Climb, climb, climb…
The fifth and final hiking day of our recent Kumano Kodo pilgrimage walk was one that we’d been a little nervous about, another reasonably long day as far as kilometres, but moreover almost a kilometre of vertical up, and then later down.
After another traditional Japanese breakfast, and the short shuttle bus ride back to Koguchi from our the out-of-town hotel (with great Onsens) where we’d spent the night, it was time to kick off our final day of walking.
The morning was a climb, a long, at times seemingly never ending, but beautiful, rewarding and stunning climb. The path was generally stone steps, through the same tall clear forest that we’d passed through a lot in the previous days. After a good couple of hours of relentless, but enjoyable climbing, checking off the journey marker posts as went, we summited.
The summit itself was only significant in that it meant the uphill was done, and the downhill would begin. Hidden in trees, this particular milestone of the Kumano Kodo and our Day 5 and final day of walking was a mental achievement.
For the next little while it was a short downhill, then we reached a point where the traditional Kumano Kodo route was closed following some landslides earlier this year, and a diversion around a logging track wound us around a mountain that we’d otherwise have climbed over (and you may well get to, assuming that you’re reading this because you’re considering hiking the Kumano at some point).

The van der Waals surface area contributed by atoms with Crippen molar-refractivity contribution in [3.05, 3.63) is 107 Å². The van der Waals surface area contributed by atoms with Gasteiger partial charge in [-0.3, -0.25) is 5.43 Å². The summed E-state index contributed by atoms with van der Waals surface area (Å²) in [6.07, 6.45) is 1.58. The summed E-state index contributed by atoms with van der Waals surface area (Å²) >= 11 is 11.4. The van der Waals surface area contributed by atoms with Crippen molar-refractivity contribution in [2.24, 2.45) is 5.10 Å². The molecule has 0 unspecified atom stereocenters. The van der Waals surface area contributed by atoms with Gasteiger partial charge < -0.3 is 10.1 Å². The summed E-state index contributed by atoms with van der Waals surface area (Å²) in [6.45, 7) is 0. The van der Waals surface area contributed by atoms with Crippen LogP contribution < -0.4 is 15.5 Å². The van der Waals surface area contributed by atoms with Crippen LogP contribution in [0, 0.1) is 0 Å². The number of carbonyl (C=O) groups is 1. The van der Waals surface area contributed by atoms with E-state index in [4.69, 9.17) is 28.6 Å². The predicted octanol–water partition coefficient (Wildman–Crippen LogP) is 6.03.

After a short while following the logging track, we crossed a creek, and stopped to enjoy our picnic lunch that had been prepared by our hotel from the night before. The little spot had toilets, vending machines with hot coffee, and logs to sit on in the sunshine, and a replica tea house built to show hikers what the now reclaimed by the earth tea houses along the Kumano Kodo would have looked like for hundreds of years.
The next section wound down slightly, then a couple of short bursts of uphill, before heading over a relatively even section of mountain, with glimpses out to the Pacific Ocean. Following this, the trail began to over several kilometres and probably an hour or so wind down as we approached Kumano Nachi Taisha and the conclusion of the hiking component of our Japan mini adventure.
As we neared Kumano Nachi Taisha we came across a strange park area, which much like many of the towns we’d passed over the course of the walk was derelict and abandoned, including a long luge style slide rusting away.
Another short downhill section from here, and 15 minutes later we arrived at Nachi Taisha where many modern day pilgrims wandered amongst shrines, monuments, the waterfall and gift shops.
After a selfie to celebrate the fact we’d completed a walk which had long been planned, we headed down to the bus stop from where we caught a local bus into Kii Katsuura, an old but still functioning tuna fishing town.
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